Study Confirms: Relationship Health Predicted by How Well You Know Each Other, Not How Alike You Are

Can technology give us the formula for healthier romantic relationships?

Sharing this article by Lubna Takruri, from Happy Couple’s Blog:

Is there really a way to figure out the secret to healthy relationships? The truth is, there are many answers — some will say communication, or supporting each other, or a good sex life. But it would take a detailed breakdown of the elements of each unique relationship, and a way to measure what “healthy relationship” means, to really offer a formula.

In the first study to show results on relationship health, research conducted by behavioral neuroscientist and current fellow at the Insight Data Science Program found that knowing your partner is more important for relationship health than being alike. Communication was also found to be one of the highest contributors to relationship health scores.

The data science study by Isaac J. Perron, Ph.D. analyzed responses from an anonymized pool of 8,302 Happy Couple users in relationships who had answered all four couple health questions. The data allowed Perron to delve deep into correlations between users’ responses to all kinds of questions, and how they self-evaluated their relationship health in their answers.

“We’re thrilled to see that our mission to help the world have better relationships is working,” said Happy Couple founder and CEO, Julien Robert. “A good relationship is about asking the right questions to know and accept your partner, and we created this app to give couples a fun way to do this.”

One of the other most important factors to determine relationship health was how often users played the app. Perron found that the more questions a couple had answered on Happy Couple, the higher their relationship health scores were. This correlation could be for a number of reasons:

“While it’s certainly possible that playing Happy Couple makes relationships happier and healthier, the direction of causality could be reversed. Maybe happy couples just like to play Happy Couple?” Perron writes.

HOW THE STUDY WAS DONE:

(Click here for the full study)

Perron’s Correlation Study

Perron worked with relationship therapist, author and Happy Couple co-founder Dr. Lonnie Barbach to choose four ways to measure “relationship health” (or ground truths). They were how people rated their relationship (in the app quiz questions) in the four areas of: discouragement, sex, communication, and fighting.

From there, he analyzed how couple’s health scores in these four health categories were affected by being the same (alignment) and knowing each other (connection) in each of the app’s 6 quiz-questions categories. The app’s 3,000 questions are divided into the categories of sex, emotional, information, recreation, responsibilities and communication.

Knowing each other’s answers (correct guesses) in the communication questions category was one of the biggest contributors to relationship health scores in discouragement, communication, and fighting. This shows that communication really is the key to a healthy relationship.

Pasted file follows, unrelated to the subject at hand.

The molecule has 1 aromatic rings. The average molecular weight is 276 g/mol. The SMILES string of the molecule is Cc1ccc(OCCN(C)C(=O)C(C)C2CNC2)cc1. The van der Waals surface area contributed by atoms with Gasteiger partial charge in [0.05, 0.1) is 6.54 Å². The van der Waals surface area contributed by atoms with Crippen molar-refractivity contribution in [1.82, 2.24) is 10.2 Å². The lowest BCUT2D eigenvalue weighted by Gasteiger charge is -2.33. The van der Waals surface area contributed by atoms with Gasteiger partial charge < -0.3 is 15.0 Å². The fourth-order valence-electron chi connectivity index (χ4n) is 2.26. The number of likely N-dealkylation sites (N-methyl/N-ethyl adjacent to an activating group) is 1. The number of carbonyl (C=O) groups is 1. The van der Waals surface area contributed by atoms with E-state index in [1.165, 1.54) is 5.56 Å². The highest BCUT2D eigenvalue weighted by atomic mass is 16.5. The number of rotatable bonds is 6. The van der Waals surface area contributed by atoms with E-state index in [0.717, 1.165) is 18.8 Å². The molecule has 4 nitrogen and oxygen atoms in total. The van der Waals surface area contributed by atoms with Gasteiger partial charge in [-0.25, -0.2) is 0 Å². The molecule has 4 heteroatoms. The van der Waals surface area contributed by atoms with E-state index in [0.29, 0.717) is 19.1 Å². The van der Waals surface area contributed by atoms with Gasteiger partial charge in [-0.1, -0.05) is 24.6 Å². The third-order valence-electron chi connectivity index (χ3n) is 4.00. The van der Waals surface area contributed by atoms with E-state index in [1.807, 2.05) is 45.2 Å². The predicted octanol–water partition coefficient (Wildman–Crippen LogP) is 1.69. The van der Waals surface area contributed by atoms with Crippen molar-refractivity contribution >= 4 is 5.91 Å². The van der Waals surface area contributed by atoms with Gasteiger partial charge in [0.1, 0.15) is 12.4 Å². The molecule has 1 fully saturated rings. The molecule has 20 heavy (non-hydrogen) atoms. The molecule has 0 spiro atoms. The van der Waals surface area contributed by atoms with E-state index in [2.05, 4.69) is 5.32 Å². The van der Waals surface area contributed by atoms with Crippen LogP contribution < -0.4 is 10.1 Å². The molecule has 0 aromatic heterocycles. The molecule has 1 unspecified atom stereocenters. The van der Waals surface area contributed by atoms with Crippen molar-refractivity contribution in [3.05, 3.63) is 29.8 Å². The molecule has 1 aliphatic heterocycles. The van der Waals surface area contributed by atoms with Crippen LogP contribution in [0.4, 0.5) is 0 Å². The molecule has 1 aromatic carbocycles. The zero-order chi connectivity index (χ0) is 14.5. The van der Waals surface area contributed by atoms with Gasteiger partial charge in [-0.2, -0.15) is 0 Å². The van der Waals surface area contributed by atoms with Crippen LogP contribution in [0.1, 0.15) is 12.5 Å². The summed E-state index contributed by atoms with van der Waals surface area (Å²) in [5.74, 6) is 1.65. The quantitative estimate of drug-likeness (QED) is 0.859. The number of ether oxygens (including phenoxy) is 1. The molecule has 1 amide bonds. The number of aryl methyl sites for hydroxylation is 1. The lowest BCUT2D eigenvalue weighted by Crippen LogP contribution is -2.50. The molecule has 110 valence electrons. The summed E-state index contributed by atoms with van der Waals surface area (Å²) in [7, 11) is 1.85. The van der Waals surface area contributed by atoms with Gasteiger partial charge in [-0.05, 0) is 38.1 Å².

Sexual health of a relationship was strongly predicted by couple’s knowing each other’s answers (guessing correctly) in the sex questions category.

“The study found that one of the most important factors for the sexual health of a relationship is simply how well people understand how their partner sexually,” Perron said.

His research was part of Insight’s 7-week fellowship program, which helps PhDs and Postdocs transition into the industry for careers in data science, data engineering, and artificial intelligence.

Besides demonstrating that technology can help people have better and healthier relationships, Perron’s study gives the Happy Couple team guidance and tools in how to optimize the app to always provide users with the right questions at the right time to help them build healthy, happy and long-lasting relationships.

Using the power of science for better relationships

Happy Couple, a relationship-building app, is coming closer to having the formula for healthy romantic relationships and utilizing the predictive power of relationship data to help couples have better connections. Over the past two years, Happy Couple app has been downloaded more than 600,000 times. Currently, there are 3,000 questions online, that make up a fun newlywed-style quiz game. Couples each answer 5 questions about themselves and 5 about their partner on a daily basis in order to get to know each other better.

The app also has more than 120,000,000 answers from these couples. With these tools, and the collaborative expertise of a data scientist and Happy Couple’s relationship therapist co-founder, this is just the first look at the predictive power of this data and what it can tell us about how to have healthy romantic relationships.

“Our next step will be for Happy Couple to regularly assess our couples with questions about how they are feeling in their relationship to add more context to their daily answers,” Robert said. “With this massive amount of relationship data, we’ll soon be able to start predicting when relationships are on the right path or not, and be even better at adapting our content to the right couples at the right time.